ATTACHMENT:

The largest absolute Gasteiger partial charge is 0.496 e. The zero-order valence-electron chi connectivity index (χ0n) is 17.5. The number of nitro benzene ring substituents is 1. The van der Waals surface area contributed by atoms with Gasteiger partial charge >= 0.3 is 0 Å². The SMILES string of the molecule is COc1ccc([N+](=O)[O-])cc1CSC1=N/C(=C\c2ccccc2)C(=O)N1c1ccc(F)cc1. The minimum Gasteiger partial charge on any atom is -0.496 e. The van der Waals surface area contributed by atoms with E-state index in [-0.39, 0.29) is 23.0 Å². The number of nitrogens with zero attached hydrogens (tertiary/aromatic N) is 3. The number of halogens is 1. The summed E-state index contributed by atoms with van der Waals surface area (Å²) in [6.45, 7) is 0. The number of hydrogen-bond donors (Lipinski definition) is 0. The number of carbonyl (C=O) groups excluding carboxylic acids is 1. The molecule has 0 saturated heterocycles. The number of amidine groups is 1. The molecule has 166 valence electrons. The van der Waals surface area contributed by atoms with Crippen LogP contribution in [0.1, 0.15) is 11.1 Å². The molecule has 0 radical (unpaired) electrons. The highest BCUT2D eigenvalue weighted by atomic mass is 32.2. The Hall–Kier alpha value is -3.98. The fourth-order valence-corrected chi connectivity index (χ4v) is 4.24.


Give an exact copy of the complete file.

The largest absolute Gasteiger partial charge is 0.496 e. The zero-order valence-electron chi connectivity index (χ0n) is 17.5. The number of nitro benzene ring substituents is 1. The van der Waals surface area contributed by atoms with Gasteiger partial charge >= 0.3 is 0 Å². The SMILES string of the molecule is COc1ccc([N+](=O)[O-])cc1CSC1=N/C(=C\c2ccccc2)C(=O)N1c1ccc(F)cc1. The minimum Gasteiger partial charge on any atom is -0.496 e. The van der Waals surface area contributed by atoms with E-state index in [-0.39, 0.29) is 23.0 Å². The number of nitrogens with zero attached hydrogens (tertiary/aromatic N) is 3. The number of halogens is 1. The summed E-state index contributed by atoms with van der Waals surface area (Å²) in [6.45, 7) is 0. The number of hydrogen-bond donors (Lipinski definition) is 0. The number of carbonyl (C=O) groups excluding carboxylic acids is 1. The molecule has 0 saturated heterocycles. The number of amidine groups is 1. The molecule has 166 valence electrons. The van der Waals surface area contributed by atoms with Crippen LogP contribution in [0.1, 0.15) is 11.1 Å². The molecule has 0 radical (unpaired) electrons. The highest BCUT2D eigenvalue weighted by atomic mass is 32.2. The Hall–Kier alpha value is -3.98. The fourth-order valence-corrected chi connectivity index (χ4v) is 4.24.